Interesting Facts About Chameleon: Ever Heard Of Chameleon Lizard?

Contrary to general belief, chameleons do not change their color to blend in with different backgrounds. Chameleons often are naturally camouflaged using surroundings (most of them are predominantly green to complement their treetop environment). In fact, chameleons transform their color in minimal ways, commonly by brightening as well as darkening their particular skin. But these kinds of color adjustments are related to temperature regulation and emotional changes. Some frightened as well as an angry chameleon, for instance, will become extremely bright in color.
ChameleonLizardInterestingly, chameleons have the unique eyes of any other reptile. The lower and upper eyelids are joined, with just a pinhole sufficiently big for the pupil to see through easily. Every eye can position and focus individually, enabling the chameleon to see two dissimilar objects concurrently. This provides them a full 3600 vision arc around their bodies. Prey is identified using monocular depth sensitivity, not stereopsis. Chameleons have excellent eyesight for reptiles, enabling them to see tiny insects from a five to ten meters distance. Actually, chameleons have the greatest magnification (per size) of any other vertebrate.
Similar to snakes, chameleons don’t have a middle or an outer ear, so there’s neither an eardrum nor an ear opening. Nevertheless, chameleons aren’t deaf: they can sense sound frequencies in a range of 200 Hz to 600 Hz.
Chameleons survive in all kinds of savannas, mountain and tropical rain forests, and sometimes steppes and deserts. The common chameleons from subfamily Chamaeleoninae are arboreal, often living in bushes or trees, even though a few (commonly the Namaqua chameleon) are mainly or partially terrestrial. Many species from subfamily Brookesiinae that includes the genera Rhampholeon, Rieppeleon, and Brookesia, survive low in vegetation or even on the ground among the leaf litter. The extinction currently threatens most species of chameleons. Decreasing chameleon numbers are due to deforestation and pollution.
Chameleons can see in both ultraviolet and visible light. Those exposed to ultraviolet light demonstrate improved activity levels and social behavior are more inclined to feed and bask and are also more possible to reproduce, as it’s a positive impact on the pineal gland.
Tongue projection takes place at very high performance, capturing the prey in as little as 0.07 seconds having been precisely launched at accelerations greater than 41 g. The power with which their tongue is launched, identified to exceed 3000 W/kg, surpass that which muscle can generate, indicating the availability of an elastic power amplifier for powering tongue projection. The recoil of flexible elements in the tongue apparatus is, therefore, responsible for huge percentages of the general performance of tongue projection.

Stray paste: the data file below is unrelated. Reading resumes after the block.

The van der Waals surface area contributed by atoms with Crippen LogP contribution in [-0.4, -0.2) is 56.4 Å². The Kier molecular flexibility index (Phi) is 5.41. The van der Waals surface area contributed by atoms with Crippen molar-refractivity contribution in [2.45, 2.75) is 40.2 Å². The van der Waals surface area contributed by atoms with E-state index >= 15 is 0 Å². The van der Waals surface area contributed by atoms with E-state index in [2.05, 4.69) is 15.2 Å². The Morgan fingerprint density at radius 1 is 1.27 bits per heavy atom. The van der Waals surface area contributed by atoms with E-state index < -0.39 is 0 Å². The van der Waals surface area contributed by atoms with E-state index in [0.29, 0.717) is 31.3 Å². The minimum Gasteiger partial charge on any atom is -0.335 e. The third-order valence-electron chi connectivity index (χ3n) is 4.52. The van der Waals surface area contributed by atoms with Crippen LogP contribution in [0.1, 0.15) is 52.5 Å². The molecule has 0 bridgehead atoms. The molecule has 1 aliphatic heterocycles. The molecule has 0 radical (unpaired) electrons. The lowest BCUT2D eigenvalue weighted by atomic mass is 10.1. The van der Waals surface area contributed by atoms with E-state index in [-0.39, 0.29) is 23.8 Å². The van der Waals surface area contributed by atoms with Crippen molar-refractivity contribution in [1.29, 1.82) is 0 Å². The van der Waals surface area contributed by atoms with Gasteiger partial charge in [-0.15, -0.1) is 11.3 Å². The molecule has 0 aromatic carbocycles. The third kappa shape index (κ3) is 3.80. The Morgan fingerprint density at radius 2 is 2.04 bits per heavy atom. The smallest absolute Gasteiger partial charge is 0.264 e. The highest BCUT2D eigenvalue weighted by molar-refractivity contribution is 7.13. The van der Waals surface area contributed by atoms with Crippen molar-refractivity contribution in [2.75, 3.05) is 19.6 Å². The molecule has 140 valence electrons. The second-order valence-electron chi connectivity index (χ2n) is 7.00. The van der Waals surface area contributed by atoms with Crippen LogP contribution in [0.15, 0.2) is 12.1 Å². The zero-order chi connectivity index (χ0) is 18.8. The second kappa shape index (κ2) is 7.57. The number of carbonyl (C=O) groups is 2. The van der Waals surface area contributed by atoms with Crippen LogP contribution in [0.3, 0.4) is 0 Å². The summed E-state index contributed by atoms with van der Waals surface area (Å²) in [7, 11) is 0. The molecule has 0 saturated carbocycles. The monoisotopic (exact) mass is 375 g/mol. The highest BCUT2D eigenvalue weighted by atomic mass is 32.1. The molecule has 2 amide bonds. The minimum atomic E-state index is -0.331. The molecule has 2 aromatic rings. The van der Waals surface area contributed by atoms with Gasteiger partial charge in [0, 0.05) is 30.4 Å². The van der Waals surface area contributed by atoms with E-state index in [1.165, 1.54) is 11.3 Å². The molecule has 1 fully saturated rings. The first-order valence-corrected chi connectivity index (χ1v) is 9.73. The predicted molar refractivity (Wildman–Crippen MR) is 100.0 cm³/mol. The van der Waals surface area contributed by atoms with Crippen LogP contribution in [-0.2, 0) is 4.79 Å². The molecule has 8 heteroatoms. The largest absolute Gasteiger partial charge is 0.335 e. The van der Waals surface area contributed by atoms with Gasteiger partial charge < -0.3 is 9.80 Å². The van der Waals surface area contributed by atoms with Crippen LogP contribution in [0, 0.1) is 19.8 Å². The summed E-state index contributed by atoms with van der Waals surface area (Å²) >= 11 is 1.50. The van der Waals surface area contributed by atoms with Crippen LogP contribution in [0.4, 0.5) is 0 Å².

Chameleon is a type of lizard. They are reptiles which are part of the iguana suborder. Armed with a unique tongue which, you have to see to believe, this lizard may be one of the distinct reptiles on the planet. They are one of nature’s most fascinating and unusual creatures. They are famous for a variety of remarkable physical attributes, but there is more to this unusual tree lizard than his ability to move eyes independently, change color or even grip a branch with its tail. There are about 160 species of chameleons that can be found commonly on the Madagascar, in the Africa, South Asia, Southern Europe, and Sri Lanka. Some of the species are threatened due to habitat destruction (loss), and others are sold as pets.
9 Interesting Chameleon Lizard Facts:
1. Approximately half of the chameleon species in the world are found on the island of Madagascar, with various species existing nowhere outside of the island.
2. Color changing ability-many chameleons can change their color from brown to green and vice versa, but some can turn nearly into any color.
3. Chameleon’s eyes have a 360-degree arc of vision and can see two directions at once.
4. Chameleons differ considerably in body structure and size, with maximum length varying from 15 millimeters (0.6 inches) in male Brookesia Micra (one of the smallest reptiles in the world) to 68.5 centimeters (30 inches) in the male Furcifer oustaleti.
5. They have ballistic tongues which are 1.5-2 times the length of their body.
6. Males are generally much more ornamented. Most of them have facial ornamentations like horn-like projections or nasal protrusions.
7. Chameleons cannot hear much. Just like snakes, chameleons don’t have a middle or an outer ear, so there is neither an eardrum nor an ear opening.
8. The American chameleon is not really a chameleon.
9. Chameleon can survive over ten years in the captivity.

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